Several Ontario school boards said Wednesday that they would be able to resume in-person learning with a few days’ notice if the government decides to send students back to classrooms for the last month of the academic year.
Pediatric hospitals and doctors have been calling on the government to immediately reopen schools amid a decline in cases, saying in-person learning is crucial to children’s well-being.
The province’s top doctor said Tuesday that he’d like to see schools reopen as early as next week in some regions. The medical officers in Toronto and Peel Region said, however, that they were still watching to see if COVID-19 cases dropped further.
The Toronto District School Board said it hadn’t heard from the government about resuming in-person learning as of Wednesday, but schools would be prepared to reopen.
“If we were directed by the ministry to return to in-person learning this school year, we should be able to get up and running relatively quickly – perhaps a few days,” Ryan Bird said.
The Dufferin-Peel Catholic District School Board also indicated a few days of preparation would be needed to resume in-person learning. A spokesman said the board would have to ensure bus drivers are prepared to return, and that buses are ready to run after two months.
The Halton District School Board and Toronto Catholic District School Board both confirmed they would also be able to resume in-person classes if directed to do so.
In Peel Region, the top doctor said his health unit was in discussions with the government as it looks at a “provincial-wide decision related to in-person learning.”
“We continue to monitor the numbers in Peel and are optimistic that they are trending in a favourable direction that, if maintained, might support a return to in-person learning,” Dr. Lawrence Loh said in a statement.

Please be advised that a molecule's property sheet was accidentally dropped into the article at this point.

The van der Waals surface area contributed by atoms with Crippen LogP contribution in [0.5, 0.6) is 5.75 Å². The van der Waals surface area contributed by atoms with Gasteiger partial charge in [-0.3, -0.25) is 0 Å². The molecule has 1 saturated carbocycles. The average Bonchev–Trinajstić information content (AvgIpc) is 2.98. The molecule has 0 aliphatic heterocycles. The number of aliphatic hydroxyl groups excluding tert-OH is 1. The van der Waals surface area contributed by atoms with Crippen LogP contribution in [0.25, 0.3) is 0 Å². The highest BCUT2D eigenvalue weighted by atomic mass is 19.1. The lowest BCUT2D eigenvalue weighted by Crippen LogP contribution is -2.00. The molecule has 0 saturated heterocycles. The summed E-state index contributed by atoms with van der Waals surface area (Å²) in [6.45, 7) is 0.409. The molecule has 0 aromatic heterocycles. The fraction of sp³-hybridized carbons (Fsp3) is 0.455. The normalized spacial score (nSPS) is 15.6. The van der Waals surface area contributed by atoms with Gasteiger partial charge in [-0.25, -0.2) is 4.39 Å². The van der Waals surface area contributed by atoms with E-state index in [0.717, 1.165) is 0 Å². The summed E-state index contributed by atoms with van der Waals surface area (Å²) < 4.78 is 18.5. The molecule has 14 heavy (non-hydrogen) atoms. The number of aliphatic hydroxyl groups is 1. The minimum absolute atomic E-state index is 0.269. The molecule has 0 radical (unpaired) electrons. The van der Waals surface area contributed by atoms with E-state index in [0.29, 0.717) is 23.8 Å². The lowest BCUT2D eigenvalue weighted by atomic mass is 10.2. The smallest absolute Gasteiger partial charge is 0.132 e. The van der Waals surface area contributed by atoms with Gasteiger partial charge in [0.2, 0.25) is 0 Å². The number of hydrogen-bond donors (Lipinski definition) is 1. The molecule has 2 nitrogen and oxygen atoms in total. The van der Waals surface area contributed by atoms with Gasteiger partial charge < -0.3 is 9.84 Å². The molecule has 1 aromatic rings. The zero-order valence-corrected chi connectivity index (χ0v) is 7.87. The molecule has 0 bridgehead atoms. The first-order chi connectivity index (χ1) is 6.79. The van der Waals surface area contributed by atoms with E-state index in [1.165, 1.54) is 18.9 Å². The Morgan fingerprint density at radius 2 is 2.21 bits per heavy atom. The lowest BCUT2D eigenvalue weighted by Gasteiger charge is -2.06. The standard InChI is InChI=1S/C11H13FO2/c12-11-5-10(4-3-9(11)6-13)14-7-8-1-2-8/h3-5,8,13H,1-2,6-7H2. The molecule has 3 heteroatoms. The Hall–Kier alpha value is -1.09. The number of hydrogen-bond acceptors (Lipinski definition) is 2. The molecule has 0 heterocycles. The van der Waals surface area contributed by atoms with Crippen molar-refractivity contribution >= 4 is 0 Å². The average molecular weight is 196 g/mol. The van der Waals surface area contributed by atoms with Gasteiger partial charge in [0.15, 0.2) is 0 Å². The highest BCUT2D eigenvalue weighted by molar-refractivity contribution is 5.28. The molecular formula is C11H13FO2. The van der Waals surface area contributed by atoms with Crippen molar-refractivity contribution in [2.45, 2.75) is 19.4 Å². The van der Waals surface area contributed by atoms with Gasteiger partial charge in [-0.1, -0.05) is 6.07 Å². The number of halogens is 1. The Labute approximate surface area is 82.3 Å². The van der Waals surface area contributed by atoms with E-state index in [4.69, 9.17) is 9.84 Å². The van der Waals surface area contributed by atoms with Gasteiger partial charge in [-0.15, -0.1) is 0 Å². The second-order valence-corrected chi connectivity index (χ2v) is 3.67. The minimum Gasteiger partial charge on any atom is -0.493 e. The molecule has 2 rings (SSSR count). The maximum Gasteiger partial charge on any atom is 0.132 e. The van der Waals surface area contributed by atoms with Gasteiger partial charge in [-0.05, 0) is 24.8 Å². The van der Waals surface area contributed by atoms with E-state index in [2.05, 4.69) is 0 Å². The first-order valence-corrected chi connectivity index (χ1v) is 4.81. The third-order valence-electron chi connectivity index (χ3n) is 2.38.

Dr. Eileen De Villa, Loh’s counterpart in Toronto, said COVID-19 cases are still “relatively high” in her city but shared optimism that the situation could improve.
“I’d like to actually be able to see what the province makes their decision on and … what they decide to move forward with,” she said.
Both De Villa and Loh ordered schools to close in April due to soaring cases, days ahead of a provincewide decision to move classes online.
A spokeswoman for Education Minister Stephen Lecce said safety is a priority, but did not indicate the status of any immediate plans to reopen schools.
Meanwhile, Ottawa’s top doctor told city council on Wednesday that she considers COVID-19 levels low enough to reopen schools in her city. Dr. Vera Etches referenced the importance of balancing COVID-19 risks with mental health harms.
She suggested teachers could take advantage of the warm weather with outdoor classes, along with other mitigation measures.
COVID-19 cases have dropped since schools were closed and a stay-at-home order was imposed but experts say resuming classes at this stage is not without risk.
Scientists advising the government said last week that schools reopening would be associated with a daily case increase of between six and 11 per cent but that “may be manageable.”
Meanwhile, teachers’ unions repeated calls for stronger safety measures ahead of any possible reopening.
The president of the Elementary Teachers’ Federation of Ontario called for more health and safety supports.
“ETFO firmly believes that in-person instruction is the best experience for students, but it must be done safely, without risk to the health and well-being of students and education workers,” Sam Hammond said.
Harvey Bischof with the Ontario Secondary School Teachers’ Federation said he would support in-person learning in certain areas with lower COVID-19 risk, but he wanted more clarity on any government plan.
“This is astonishing to me that we’re hearing public musings from the chief medical officer of health about reopening schools when there has been no proposed plan (and) there has been absolutely no transparency around the metrics upon which they’re basing this,” Bischof said in an interview.
He said the union sees returning to school, even for a short period of time, as worthwhile for students, but proper planning and consultation is needed.
“You can’t just turn things on a dime again without planning and support,” he said.
Toronto parent Jessica Lyons said she understands the frustration about online classes — her own elementary-aged kids “despise” online learning — but she likely wouldn’t send her children back to class even if schools do reopen before the term finishes at the end of June.
“I think it’s a bad idea,” she said.
Lyons, who is part of the Ontario Parent Action Network advocacy group, said she’s concerned by the heightened risk from COVID-19 variants, the lack of upgrades to safety measures and the fact that teachers and students are not yet fully vaccinated.
Ontario reported 1,095 new cases of COVID-19 Wednesday and 23 more deaths linked to the virus.